O recém-publicado vídeo “Gordos” da DM9 para a Cia Atlética. Fizeram o vídeo com uma sacada criativa relacionada à lei Cidade Limpa, que proíbe a mídia exterior na cidade de São Paulo. Então pelo tamanho, pessoas obesas, com marcas estampadas na camisa poderiam ser consideradas esse tipo de mídia. Gravaram um vídeo, no estilo pegadinha, com dois atores se passando pela fiscalização da prefeitura dando multas para essas pessoas.

O vídeo que estava aqui foi retirado do You Tube no início da tarde de hoje (08/05).
Você pode conferir o vídeo nesta página não-oficial criada contra à ação. (09/05)

Ok, a sacada é muito boa, mas deixou uma margem enorme pra críticas.

A mensagem que o vídeo passa é a seguinte: “Meu filho, tu é um gordo, parece um outdoor, vai pra Cia Atlética resolver teu problema”. Alguns podem levar na esportiva, outros não. Nem todo mundo aceita ser ridicularizado que tirem sarro de suas características físicas. E na internet, não tem espaço para o “nem todo mundo”.

Como você vai explicar pra alguém que acusa o vídeo de ser preconceituoso e desrespeitoso? “Ah, é uma brincadeirinha gente, vamos ter um pouco de bom humor”.

A divisão de opiniões pode ser observada não só no You Tube, mas também no Update or Dienesse outro post aqui. (onde saiu primeiro) e nesse outro post aqui. E no Blogcitário.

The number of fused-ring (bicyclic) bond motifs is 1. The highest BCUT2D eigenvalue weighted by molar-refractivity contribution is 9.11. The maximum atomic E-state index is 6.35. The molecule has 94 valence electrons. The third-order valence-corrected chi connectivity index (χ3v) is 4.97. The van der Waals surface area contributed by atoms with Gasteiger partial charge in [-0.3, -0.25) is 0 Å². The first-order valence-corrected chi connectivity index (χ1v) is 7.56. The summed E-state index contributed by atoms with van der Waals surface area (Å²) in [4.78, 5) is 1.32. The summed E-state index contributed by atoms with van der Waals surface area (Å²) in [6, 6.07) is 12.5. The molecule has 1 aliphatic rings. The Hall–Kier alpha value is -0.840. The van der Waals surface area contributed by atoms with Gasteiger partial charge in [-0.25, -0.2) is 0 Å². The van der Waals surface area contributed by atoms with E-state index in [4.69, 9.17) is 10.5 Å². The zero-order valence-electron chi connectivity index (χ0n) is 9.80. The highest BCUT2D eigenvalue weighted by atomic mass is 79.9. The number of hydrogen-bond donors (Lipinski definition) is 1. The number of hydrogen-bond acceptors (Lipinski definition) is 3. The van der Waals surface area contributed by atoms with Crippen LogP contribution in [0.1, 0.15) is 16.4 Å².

Transcrevo aqui um post do site SIM VIRAL, especializado em conteúdo viral e digital.


Levando em conta que a internet é um meio que se assemelha ao brasileiro, pois tem memória fraca, ela se diferencia no quesito registro. Um vez publicada uma matéria acerca de um assunto este fica registrado e possível de ser acessado por qualquer um interessado. Melhor que a memória do brasileiro. (rs)

E neste caso da Atlética, talvez não venha a ter tantas proporções, já que imagino que o tempo de exposição deste viral tenha sido muito curto para haver um burburinho que pudesse afetar e atingir muitos leitores.

No entanto, e aqueles que ficaram sabendo desse viral? Aqueles que viram e se sentiram ofendidos, por terem alguns quilinhos a mais? E pior aqueles que são magros mas que de alguma forma não gostaram a conduta da empresa? Como reverter?